F for Four O’clocks

Categories: Plants and Seeds.

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4 o’clocks or Marvel of Peru or Mirabilis jalapa is an annual plant where I live in Canada.  The blooms of many colours usually open in the late afternoon, all night and close up the following morning.  The plant likes full sun and grows just under 1 meter in height.  I’m Canadian zone 5b which is the equivalent of USDA zone 4b.  In warmer climate zones this plant can be grown as a perennial.  I need to dig the root each year and save it in a cool, dark place so that it can be planted the following spring.

seeds and seedlings

four o'clock seed ... http://www.craftygardener.ca/four-oclocks/

4 oclock seedlings

Sow seeds outside in spring after the last frost.  Plant 1/4 inch or about 75 mm deep and approximately 2.5 cm or 1 linch apart.  Cover with soil and gently pat down.  Seeds can germinate in about 5 to 10 days.  Thin when seedlings are about 2.5 cm tall.  Plants like a sunny location but will grow in poor soil.  If you prefer you can start the seeds inside about 4 to 6 weeks before planting outside.

Last year I got some established roots from Veseys.  I had read about the tuberous roots but never seen any.  These tubers can be dug and replanted the following year, which is what I did.

4oclockseedrootseedling

Here are a couple of the tubs that I planted up on May 3, 2013 of this year.

deck corner

After growing the plants this way I don’t think I will go back to growing from seed again.
All photos of the blooms were taken in 2012.
I didn’t get the roots potted up till early June last year and they quickly started to grow.  They bloomed from the beginning of August and in a variety of colours.
A wonderful surprise was a multi coloured one.  I was out early in the morning to capture some photos of this beauty.
As the bloom finishes a little pod appears.

Be sure to leave it on the plant till it dries out and opens up.  Inside you will find a little seed just waiting for you to pluck out.  Plants can self seed, but not always,  if you let the seeds drop.

4oclockcolourid

I had tied a bit of yarn around each plant last year… the colour of the yarn depicted the colour of the bloom.  Because no matter how much I tell myself I will remember what colour of plant is in what pot, I don’t always remember.

As I gather the seeds I pop them into an egg carton.  The top  and bottom row in the above photo has each section labelled with a colour of the 4 o’clock seeds.

4oclockseedsorting

When the seeds were all dry they were stored in paper envelops all ready for seed swapping, gifting to friends or planting another year.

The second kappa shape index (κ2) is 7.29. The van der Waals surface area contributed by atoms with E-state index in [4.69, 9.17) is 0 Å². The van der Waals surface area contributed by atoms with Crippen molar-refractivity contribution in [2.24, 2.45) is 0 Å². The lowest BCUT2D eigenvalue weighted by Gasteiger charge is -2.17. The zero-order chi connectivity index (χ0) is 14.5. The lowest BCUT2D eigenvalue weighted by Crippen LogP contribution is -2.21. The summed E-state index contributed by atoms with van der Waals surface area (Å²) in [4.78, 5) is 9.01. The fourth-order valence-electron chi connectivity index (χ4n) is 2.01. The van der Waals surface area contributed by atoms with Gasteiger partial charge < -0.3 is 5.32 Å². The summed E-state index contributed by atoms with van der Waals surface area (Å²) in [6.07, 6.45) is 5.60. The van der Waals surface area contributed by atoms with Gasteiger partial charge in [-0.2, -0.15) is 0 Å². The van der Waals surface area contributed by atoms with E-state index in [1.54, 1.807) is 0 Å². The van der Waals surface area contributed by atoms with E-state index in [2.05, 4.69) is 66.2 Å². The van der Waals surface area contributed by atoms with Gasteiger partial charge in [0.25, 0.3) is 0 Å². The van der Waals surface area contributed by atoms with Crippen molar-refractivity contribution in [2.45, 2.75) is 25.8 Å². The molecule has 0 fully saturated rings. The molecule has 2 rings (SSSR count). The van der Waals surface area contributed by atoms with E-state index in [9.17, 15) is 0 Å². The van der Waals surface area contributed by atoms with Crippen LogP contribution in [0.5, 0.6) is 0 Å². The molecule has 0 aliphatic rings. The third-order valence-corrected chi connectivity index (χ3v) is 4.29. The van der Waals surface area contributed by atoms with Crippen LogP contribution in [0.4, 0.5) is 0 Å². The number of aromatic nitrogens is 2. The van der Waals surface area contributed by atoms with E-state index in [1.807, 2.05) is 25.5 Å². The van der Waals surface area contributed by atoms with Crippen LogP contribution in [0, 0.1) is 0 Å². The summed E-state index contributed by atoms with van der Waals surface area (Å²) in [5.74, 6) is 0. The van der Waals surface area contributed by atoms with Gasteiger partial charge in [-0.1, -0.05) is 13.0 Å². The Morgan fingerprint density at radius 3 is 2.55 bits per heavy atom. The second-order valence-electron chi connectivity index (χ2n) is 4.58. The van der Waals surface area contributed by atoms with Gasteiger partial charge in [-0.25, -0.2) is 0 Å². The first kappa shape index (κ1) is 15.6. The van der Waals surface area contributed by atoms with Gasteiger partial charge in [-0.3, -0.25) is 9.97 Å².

Printable seed packetseed label

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This year I have 3 big pots right by the kitchen door and the blooms are visible whether I’m inside or outside.  Because of my knee surgery I haven’t spent a lot of time working in the garden, but I can still enjoy it from the deck.

ABC Wednesday is up to F.  F for four o’clocks.

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Comments

  1. I used to have 4o’clocks, love them, started from the seeds every spring. I don’t have any now, too many moves.
    The yellow & white flower are my favourites but I like all the colours.

  2. Robin

    Hi Linda, probably thirty years ago my parents brought home some four o’clock seeds from Portugal. The next year we all planted some in our gardens and grew them for the next twenty years. Somewhere in one of our moves I lost my seeds. I think my sister still grows some every year. Yours are beautiful!!

    • They certainly are the flower that keeps on growing. I have the roots that I dig each year and over winter. I also save the seeds for Seedy Saturdays. I frequently. Wish I lived in a climate zone where I could leave them in the ground … perhaps that is as I get older 🤣

      • Mary

        I live in Kansas USA and I guess it is now considered a warm climate, we now have a mild winter, and these four o’clocks have taken over my flower garden. They get about 4 ft tall and spread seeds everywhere! Be careful what you wish for because I don’t know how to get rid of them.

        • You would need to dig the whole root to remove the plant. It is quite a big tap root, so dig deep. Another way is to remove the flower after it opens and don’t allow the seed to develop. Where I live the cold weather kills off the root so it is really an annual. We can dig the root, store it, and replant the following spring, hence a tender perennial.

  3. Linda

    Hey Linda…
    My late MIL always grew these…sweet little blooms.
    Hope your recovery is coming along…
    Cheers!
    Linda :o)

  4. Oh all so pretty . I haven’t been doing my blog very much nor have I been reading blogs much either have been having months of comment problems lots of blogger blogs have oh well . Any who hope your recovering well and glad you can get outside more now it makes a lot difference when recovering from surgeries or illnesses . Nature does the soul and heart good.

  5. Volunteer pink four o’clock flowers have popped up in our yards for the last 8 years, at least. We just let them be. I had no idea they came in other colors or that their roots could be replanted the following year.

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